UCMJ Article 134

UCMJ Article 134

Disorderly Conduct, Drunkenness


Article 134 – Disorderly Conduct, Drunkeness of the MCM states any service member may be subject to prosecution if the accused was drunk, disorderly, or drunk and disorderly on board ship or in some other place; and that, under the circumstances, the conduct of the accused was either: (i) to the prejudice of good order and discipline in the armed forces; (ii) was of a nature to bring discredit upon the armed forces; or (iii) to the prejudice of good order and discipline in the armed forces and of a nature to bring discredit upon the armed forces.

 

Understanding Article 134 (Disorderly Conduct, Drunkenness) of the UCMJ

While drunkenness is self-explanatory, disorderly conduct is conduct of such a nature as to affect the peace and quiet of persons who may witness it and who may be disturbed or provoked to resentment thereby. It includes conduct that endangers public morals or outrages public decency and any disturbance of a contentious or turbulent character.

Service discrediting conduct refers to conduct of a nature to bring discredit upon the armed forces.  It must be included in the specification and proved in order to authorize the higher maximum punishment when the offense is Service discrediting.

 

Maximum Possible Punishment for Violations of Article 134

Service members convicted of an Article 134 violation for Disorderly Conduct, Drunkenness faced a variety of maximum possible punishments, each contingent on the specific charges.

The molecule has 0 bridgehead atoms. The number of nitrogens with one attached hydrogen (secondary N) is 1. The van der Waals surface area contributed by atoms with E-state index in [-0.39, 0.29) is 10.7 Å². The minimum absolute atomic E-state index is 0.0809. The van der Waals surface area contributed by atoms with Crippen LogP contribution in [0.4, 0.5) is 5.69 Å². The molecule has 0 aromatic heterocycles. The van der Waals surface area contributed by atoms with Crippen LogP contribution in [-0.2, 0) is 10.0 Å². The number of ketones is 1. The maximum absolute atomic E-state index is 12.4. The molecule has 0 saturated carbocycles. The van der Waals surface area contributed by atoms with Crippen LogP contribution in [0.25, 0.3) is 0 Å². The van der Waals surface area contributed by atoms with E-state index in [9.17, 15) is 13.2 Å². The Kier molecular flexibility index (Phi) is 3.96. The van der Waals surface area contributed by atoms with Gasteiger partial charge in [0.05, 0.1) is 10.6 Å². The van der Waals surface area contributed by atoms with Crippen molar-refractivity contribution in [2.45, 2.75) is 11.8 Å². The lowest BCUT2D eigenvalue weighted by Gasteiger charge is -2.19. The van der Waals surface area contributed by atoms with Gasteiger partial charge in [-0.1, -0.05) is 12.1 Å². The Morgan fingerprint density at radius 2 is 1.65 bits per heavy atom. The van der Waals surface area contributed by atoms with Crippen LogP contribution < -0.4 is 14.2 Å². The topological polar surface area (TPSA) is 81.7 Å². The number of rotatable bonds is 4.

A conviction for Disorderly Conduct under such circumstances as to bring discredit upon the military service carries a maximum possible punishment of confinement for 4 months and forfeiture of two-thirds pay per month for 4 months.  All other cases of disorderly conduct result in a maximum possible punishment of confinement for 1 month and forfeiture of two-thirds pay per month for 1 month.

Drunkenness while aboard ship or under such circumstances as to bring discredit upon the military service carries a maximum possible punishment of confinement for 3 months and forfeiture of two-thirds pay per month for 3 months. All other cases of drunkenness carry a maximum possible punishment of confinement for 1 month and forfeiture of two-thirds pay per month for 1 month.

A conviction of drunk and disorderly while aboard ship carries a maximum possible punishment of a bad-conduct discharge, forfeiture of all pay and allowances, and confinement for 6 months.  If the drunk and disorderly conduct was under such circumstances as to bring discredit upon the military service, it may result in confinement for 6 months and forfeiture of two-thirds pay per month for 6 months.  All other cases of drunk and disorderly conduct have a maximum possible punishment of confinement for 3 months, and forfeiture of two-thirds pay per month for 3 months.

 

How do you defend against Article 134 Disorderly Conduct, Drunkenness charges?

When you are facing the combined resources of the military as well as the current cultural climate, you need to be prepared to defend your career and your freedom. Crisp and Associates, LLC has a team of experienced trial attorneys, with more than 75 years of combined experience, who have won these types of cases. This team includes the firm’s founder, Jonathan Crisp, a highly respected and sought-after attorney, speaker, and lecturer, who has served in the U.S. Army Judge Advocate General’s Corps (JAG) since 1998 and entered private practice in 2007.

 

If you, or someone you know, is facing Article 134 charges for Disorderly Conduct, Drunkenness, you need to speak with a Military defense attorney right away. We understand what is at risk, and we know how to protect your career, your freedom, and your future. Please call Crisp and Associates Military at 888-258-1653 for a free consultation.

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